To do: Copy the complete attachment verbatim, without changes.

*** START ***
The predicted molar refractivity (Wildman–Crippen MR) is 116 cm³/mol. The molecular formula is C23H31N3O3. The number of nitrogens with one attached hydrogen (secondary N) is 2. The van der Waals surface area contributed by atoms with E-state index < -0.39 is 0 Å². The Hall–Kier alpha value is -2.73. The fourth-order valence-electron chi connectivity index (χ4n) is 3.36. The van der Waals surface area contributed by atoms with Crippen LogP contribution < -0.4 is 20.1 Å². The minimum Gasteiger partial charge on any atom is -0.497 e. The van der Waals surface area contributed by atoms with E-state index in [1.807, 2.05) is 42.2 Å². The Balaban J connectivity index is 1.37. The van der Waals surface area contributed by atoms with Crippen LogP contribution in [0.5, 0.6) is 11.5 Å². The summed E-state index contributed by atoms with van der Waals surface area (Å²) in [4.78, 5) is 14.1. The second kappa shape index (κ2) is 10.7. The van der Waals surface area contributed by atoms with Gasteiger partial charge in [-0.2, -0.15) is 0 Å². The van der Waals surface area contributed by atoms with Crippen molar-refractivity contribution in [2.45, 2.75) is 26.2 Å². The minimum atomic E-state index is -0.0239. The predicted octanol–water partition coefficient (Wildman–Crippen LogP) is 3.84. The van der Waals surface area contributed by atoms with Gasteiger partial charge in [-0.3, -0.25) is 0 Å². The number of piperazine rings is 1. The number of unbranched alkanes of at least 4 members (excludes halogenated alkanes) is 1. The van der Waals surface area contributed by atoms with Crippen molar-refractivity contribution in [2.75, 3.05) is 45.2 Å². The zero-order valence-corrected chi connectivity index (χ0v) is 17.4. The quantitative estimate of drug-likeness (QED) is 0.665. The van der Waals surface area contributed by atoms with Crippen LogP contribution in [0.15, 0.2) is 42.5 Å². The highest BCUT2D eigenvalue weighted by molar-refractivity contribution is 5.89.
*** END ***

The predicted molar refractivity (Wildman–Crippen MR) is 116 cm³/mol. The molecular formula is C23H31N3O3. The number of nitrogens with one attached hydrogen (secondary N) is 2. The van der Waals surface area contributed by atoms with E-state index < -0.39 is 0 Å². The Hall–Kier alpha value is -2.73. The fourth-order valence-electron chi connectivity index (χ4n) is 3.36. The van der Waals surface area contributed by atoms with Crippen LogP contribution < -0.4 is 20.1 Å². The minimum Gasteiger partial charge on any atom is -0.497 e. The van der Waals surface area contributed by atoms with E-state index in [1.807, 2.05) is 42.2 Å². The Balaban J connectivity index is 1.37. The van der Waals surface area contributed by atoms with Crippen LogP contribution in [0.5, 0.6) is 11.5 Å². The summed E-state index contributed by atoms with van der Waals surface area (Å²) in [4.78, 5) is 14.1. The second kappa shape index (κ2) is 10.7. The van der Waals surface area contributed by atoms with Gasteiger partial charge in [-0.2, -0.15) is 0 Å². The van der Waals surface area contributed by atoms with Crippen molar-refractivity contribution in [2.45, 2.75) is 26.2 Å². The minimum atomic E-state index is -0.0239. The predicted octanol–water partition coefficient (Wildman–Crippen LogP) is 3.84. The van der Waals surface area contributed by atoms with Gasteiger partial charge in [-0.3, -0.25) is 0 Å². The number of piperazine rings is 1. The number of unbranched alkanes of at least 4 members (excludes halogenated alkanes) is 1. The van der Waals surface area contributed by atoms with Crippen molar-refractivity contribution in [2.75, 3.05) is 45.2 Å². The zero-order valence-corrected chi connectivity index (χ0v) is 17.4. The quantitative estimate of drug-likeness (QED) is 0.665. The van der Waals surface area contributed by atoms with Crippen LogP contribution in [0.15, 0.2) is 42.5 Å². The highest BCUT2D eigenvalue weighted by molar-refractivity contribution is 5.89.